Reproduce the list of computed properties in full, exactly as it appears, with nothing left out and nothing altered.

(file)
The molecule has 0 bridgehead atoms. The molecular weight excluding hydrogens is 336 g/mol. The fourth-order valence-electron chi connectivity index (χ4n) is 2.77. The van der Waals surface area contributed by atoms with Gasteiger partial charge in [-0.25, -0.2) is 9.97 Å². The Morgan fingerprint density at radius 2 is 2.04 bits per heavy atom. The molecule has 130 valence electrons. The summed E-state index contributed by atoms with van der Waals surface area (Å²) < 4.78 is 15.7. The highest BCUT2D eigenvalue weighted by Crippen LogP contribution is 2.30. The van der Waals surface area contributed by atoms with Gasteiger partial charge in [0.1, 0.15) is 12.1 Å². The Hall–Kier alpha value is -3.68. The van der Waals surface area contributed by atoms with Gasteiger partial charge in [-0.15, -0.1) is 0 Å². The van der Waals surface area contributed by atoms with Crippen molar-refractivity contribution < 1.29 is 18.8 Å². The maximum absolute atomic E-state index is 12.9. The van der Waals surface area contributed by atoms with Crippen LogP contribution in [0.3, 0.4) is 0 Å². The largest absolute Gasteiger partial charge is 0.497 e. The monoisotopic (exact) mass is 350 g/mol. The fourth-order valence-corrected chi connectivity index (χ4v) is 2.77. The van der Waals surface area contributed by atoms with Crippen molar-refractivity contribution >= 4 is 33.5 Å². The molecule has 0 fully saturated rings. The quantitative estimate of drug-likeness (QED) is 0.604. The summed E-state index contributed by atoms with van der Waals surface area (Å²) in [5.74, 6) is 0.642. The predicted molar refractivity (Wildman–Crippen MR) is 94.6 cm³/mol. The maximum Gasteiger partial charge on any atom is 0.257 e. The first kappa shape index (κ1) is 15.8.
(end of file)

The molecule has 0 bridgehead atoms. The molecular weight excluding hydrogens is 336 g/mol. The fourth-order valence-electron chi connectivity index (χ4n) is 2.77. The van der Waals surface area contributed by atoms with Gasteiger partial charge in [-0.25, -0.2) is 9.97 Å². The Morgan fingerprint density at radius 2 is 2.04 bits per heavy atom. The molecule has 130 valence electrons. The summed E-state index contributed by atoms with van der Waals surface area (Å²) < 4.78 is 15.7. The highest BCUT2D eigenvalue weighted by Crippen LogP contribution is 2.30. The van der Waals surface area contributed by atoms with Gasteiger partial charge in [0.1, 0.15) is 12.1 Å². The Hall–Kier alpha value is -3.68. The van der Waals surface area contributed by atoms with Gasteiger partial charge in [-0.15, -0.1) is 0 Å². The van der Waals surface area contributed by atoms with Crippen molar-refractivity contribution < 1.29 is 18.8 Å². The maximum absolute atomic E-state index is 12.9. The van der Waals surface area contributed by atoms with Crippen LogP contribution in [0.3, 0.4) is 0 Å². The largest absolute Gasteiger partial charge is 0.497 e. The monoisotopic (exact) mass is 350 g/mol. The fourth-order valence-corrected chi connectivity index (χ4v) is 2.77. The van der Waals surface area contributed by atoms with Crippen molar-refractivity contribution >= 4 is 33.5 Å². The molecule has 0 fully saturated rings. The quantitative estimate of drug-likeness (QED) is 0.604. The summed E-state index contributed by atoms with van der Waals surface area (Å²) in [5.74, 6) is 0.642. The predicted molar refractivity (Wildman–Crippen MR) is 94.6 cm³/mol. The maximum Gasteiger partial charge on any atom is 0.257 e. The first kappa shape index (κ1) is 15.8.